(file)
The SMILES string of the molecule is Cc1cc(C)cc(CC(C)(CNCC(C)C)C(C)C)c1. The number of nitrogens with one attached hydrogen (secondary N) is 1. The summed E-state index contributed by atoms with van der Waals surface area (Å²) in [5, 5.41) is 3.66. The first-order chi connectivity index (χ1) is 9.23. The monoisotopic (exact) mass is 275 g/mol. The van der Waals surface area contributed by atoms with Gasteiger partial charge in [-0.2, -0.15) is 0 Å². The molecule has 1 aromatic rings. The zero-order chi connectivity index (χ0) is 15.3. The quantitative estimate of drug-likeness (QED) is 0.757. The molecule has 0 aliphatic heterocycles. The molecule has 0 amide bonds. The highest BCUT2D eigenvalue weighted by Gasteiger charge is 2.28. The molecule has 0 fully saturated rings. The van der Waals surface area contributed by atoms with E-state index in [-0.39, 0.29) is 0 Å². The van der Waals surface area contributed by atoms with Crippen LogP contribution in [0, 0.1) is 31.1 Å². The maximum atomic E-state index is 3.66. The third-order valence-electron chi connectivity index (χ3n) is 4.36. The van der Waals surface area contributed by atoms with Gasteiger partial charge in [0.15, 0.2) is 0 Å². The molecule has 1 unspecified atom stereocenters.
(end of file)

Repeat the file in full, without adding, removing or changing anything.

The SMILES string of the molecule is Cc1cc(C)cc(CC(C)(CNCC(C)C)C(C)C)c1. The number of nitrogens with one attached hydrogen (secondary N) is 1. The summed E-state index contributed by atoms with van der Waals surface area (Å²) in [5, 5.41) is 3.66. The first-order chi connectivity index (χ1) is 9.23. The monoisotopic (exact) mass is 275 g/mol. The van der Waals surface area contributed by atoms with Gasteiger partial charge in [-0.2, -0.15) is 0 Å². The molecule has 1 aromatic rings. The zero-order chi connectivity index (χ0) is 15.3. The quantitative estimate of drug-likeness (QED) is 0.757. The molecule has 0 aliphatic heterocycles. The molecule has 0 amide bonds. The highest BCUT2D eigenvalue weighted by Gasteiger charge is 2.28. The molecule has 0 fully saturated rings. The van der Waals surface area contributed by atoms with E-state index in [-0.39, 0.29) is 0 Å². The van der Waals surface area contributed by atoms with Crippen LogP contribution in [0, 0.1) is 31.1 Å². The maximum atomic E-state index is 3.66. The third-order valence-electron chi connectivity index (χ3n) is 4.36. The van der Waals surface area contributed by atoms with Gasteiger partial charge in [0.15, 0.2) is 0 Å². The molecule has 1 unspecified atom stereocenters.